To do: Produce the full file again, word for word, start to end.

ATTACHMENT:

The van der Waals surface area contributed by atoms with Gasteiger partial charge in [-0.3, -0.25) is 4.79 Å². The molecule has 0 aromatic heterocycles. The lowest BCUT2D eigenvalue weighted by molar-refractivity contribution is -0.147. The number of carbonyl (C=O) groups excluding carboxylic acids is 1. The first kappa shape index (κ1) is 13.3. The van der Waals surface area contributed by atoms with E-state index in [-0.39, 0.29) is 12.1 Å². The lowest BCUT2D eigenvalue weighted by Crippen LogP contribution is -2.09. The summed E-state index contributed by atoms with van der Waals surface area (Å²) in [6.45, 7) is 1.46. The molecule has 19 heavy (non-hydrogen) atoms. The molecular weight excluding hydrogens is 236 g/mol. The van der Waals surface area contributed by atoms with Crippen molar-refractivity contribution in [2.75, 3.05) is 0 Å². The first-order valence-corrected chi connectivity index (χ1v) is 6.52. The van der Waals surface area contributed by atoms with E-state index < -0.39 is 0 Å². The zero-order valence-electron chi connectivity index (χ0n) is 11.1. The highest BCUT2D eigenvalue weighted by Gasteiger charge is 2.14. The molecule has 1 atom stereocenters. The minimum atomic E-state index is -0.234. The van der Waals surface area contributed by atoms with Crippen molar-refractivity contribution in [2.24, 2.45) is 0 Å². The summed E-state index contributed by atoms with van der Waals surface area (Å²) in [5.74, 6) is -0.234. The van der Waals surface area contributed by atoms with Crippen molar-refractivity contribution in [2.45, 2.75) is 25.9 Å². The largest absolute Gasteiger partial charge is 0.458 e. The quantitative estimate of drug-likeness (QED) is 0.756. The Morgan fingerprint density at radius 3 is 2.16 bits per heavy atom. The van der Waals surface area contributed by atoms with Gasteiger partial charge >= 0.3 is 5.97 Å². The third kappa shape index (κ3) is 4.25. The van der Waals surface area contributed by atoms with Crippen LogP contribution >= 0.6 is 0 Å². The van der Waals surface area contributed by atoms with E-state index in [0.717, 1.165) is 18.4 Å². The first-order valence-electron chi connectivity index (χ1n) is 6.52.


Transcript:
The van der Waals surface area contributed by atoms with Gasteiger partial charge in [-0.3, -0.25) is 4.79 Å². The molecule has 0 aromatic heterocycles. The lowest BCUT2D eigenvalue weighted by molar-refractivity contribution is -0.147. The number of carbonyl (C=O) groups excluding carboxylic acids is 1. The first kappa shape index (κ1) is 13.3. The van der Waals surface area contributed by atoms with E-state index in [-0.39, 0.29) is 12.1 Å². The lowest BCUT2D eigenvalue weighted by Crippen LogP contribution is -2.09. The summed E-state index contributed by atoms with van der Waals surface area (Å²) in [6.45, 7) is 1.46. The molecule has 19 heavy (non-hydrogen) atoms. The molecular weight excluding hydrogens is 236 g/mol. The van der Waals surface area contributed by atoms with Crippen molar-refractivity contribution in [2.75, 3.05) is 0 Å². The first-order valence-corrected chi connectivity index (χ1v) is 6.52. The van der Waals surface area contributed by atoms with E-state index < -0.39 is 0 Å². The zero-order valence-electron chi connectivity index (χ0n) is 11.1. The highest BCUT2D eigenvalue weighted by Gasteiger charge is 2.14. The molecule has 1 atom stereocenters. The minimum atomic E-state index is -0.234. The van der Waals surface area contributed by atoms with Crippen molar-refractivity contribution in [2.24, 2.45) is 0 Å². The summed E-state index contributed by atoms with van der Waals surface area (Å²) in [5.74, 6) is -0.234. The van der Waals surface area contributed by atoms with Crippen molar-refractivity contribution in [2.45, 2.75) is 25.9 Å². The largest absolute Gasteiger partial charge is 0.458 e. The quantitative estimate of drug-likeness (QED) is 0.756. The Morgan fingerprint density at radius 3 is 2.16 bits per heavy atom. The van der Waals surface area contributed by atoms with Gasteiger partial charge >= 0.3 is 5.97 Å². The third kappa shape index (κ3) is 4.25. The van der Waals surface area contributed by atoms with Crippen LogP contribution >= 0.6 is 0 Å². The van der Waals surface area contributed by atoms with E-state index in [0.717, 1.165) is 18.4 Å². The first-order valence-electron chi connectivity index (χ1n) is 6.52.